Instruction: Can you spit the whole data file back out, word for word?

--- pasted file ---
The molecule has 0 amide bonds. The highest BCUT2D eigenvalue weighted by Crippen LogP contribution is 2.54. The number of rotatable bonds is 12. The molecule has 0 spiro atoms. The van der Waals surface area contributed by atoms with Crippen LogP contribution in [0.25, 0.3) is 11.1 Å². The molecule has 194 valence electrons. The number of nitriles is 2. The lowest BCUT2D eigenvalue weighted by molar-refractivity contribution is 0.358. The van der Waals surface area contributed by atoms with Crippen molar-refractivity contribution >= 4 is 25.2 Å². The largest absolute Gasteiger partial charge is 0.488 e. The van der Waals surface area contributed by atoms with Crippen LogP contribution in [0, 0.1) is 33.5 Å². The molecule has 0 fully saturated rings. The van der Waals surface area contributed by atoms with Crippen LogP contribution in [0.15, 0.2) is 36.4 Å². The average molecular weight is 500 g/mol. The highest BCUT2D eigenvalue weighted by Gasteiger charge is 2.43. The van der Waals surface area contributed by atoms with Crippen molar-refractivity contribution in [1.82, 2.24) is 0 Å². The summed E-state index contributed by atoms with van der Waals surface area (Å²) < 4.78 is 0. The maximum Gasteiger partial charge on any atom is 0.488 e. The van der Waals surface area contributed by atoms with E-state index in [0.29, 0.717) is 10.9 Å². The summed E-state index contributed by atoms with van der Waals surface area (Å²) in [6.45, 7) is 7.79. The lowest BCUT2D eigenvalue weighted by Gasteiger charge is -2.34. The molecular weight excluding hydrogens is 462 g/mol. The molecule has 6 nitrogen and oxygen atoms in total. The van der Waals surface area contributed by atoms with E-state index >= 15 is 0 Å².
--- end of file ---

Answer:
The molecule has 0 amide bonds. The highest BCUT2D eigenvalue weighted by Crippen LogP contribution is 2.54. The number of rotatable bonds is 12. The molecule has 0 spiro atoms. The van der Waals surface area contributed by atoms with Crippen LogP contribution in [0.25, 0.3) is 11.1 Å². The molecule has 194 valence electrons. The number of nitriles is 2. The lowest BCUT2D eigenvalue weighted by molar-refractivity contribution is 0.358. The van der Waals surface area contributed by atoms with Crippen molar-refractivity contribution >= 4 is 25.2 Å². The largest absolute Gasteiger partial charge is 0.488 e. The van der Waals surface area contributed by atoms with Crippen LogP contribution in [0, 0.1) is 33.5 Å². The molecule has 0 fully saturated rings. The van der Waals surface area contributed by atoms with Crippen LogP contribution in [0.15, 0.2) is 36.4 Å². The average molecular weight is 500 g/mol. The highest BCUT2D eigenvalue weighted by Gasteiger charge is 2.43. The van der Waals surface area contributed by atoms with Crippen molar-refractivity contribution in [1.82, 2.24) is 0 Å². The summed E-state index contributed by atoms with van der Waals surface area (Å²) < 4.78 is 0. The maximum Gasteiger partial charge on any atom is 0.488 e. The van der Waals surface area contributed by atoms with E-state index in [0.29, 0.717) is 10.9 Å². The summed E-state index contributed by atoms with van der Waals surface area (Å²) in [6.45, 7) is 7.79. The lowest BCUT2D eigenvalue weighted by Gasteiger charge is -2.34. The molecular weight excluding hydrogens is 462 g/mol. The molecule has 6 nitrogen and oxygen atoms in total. The van der Waals surface area contributed by atoms with E-state index >= 15 is 0 Å².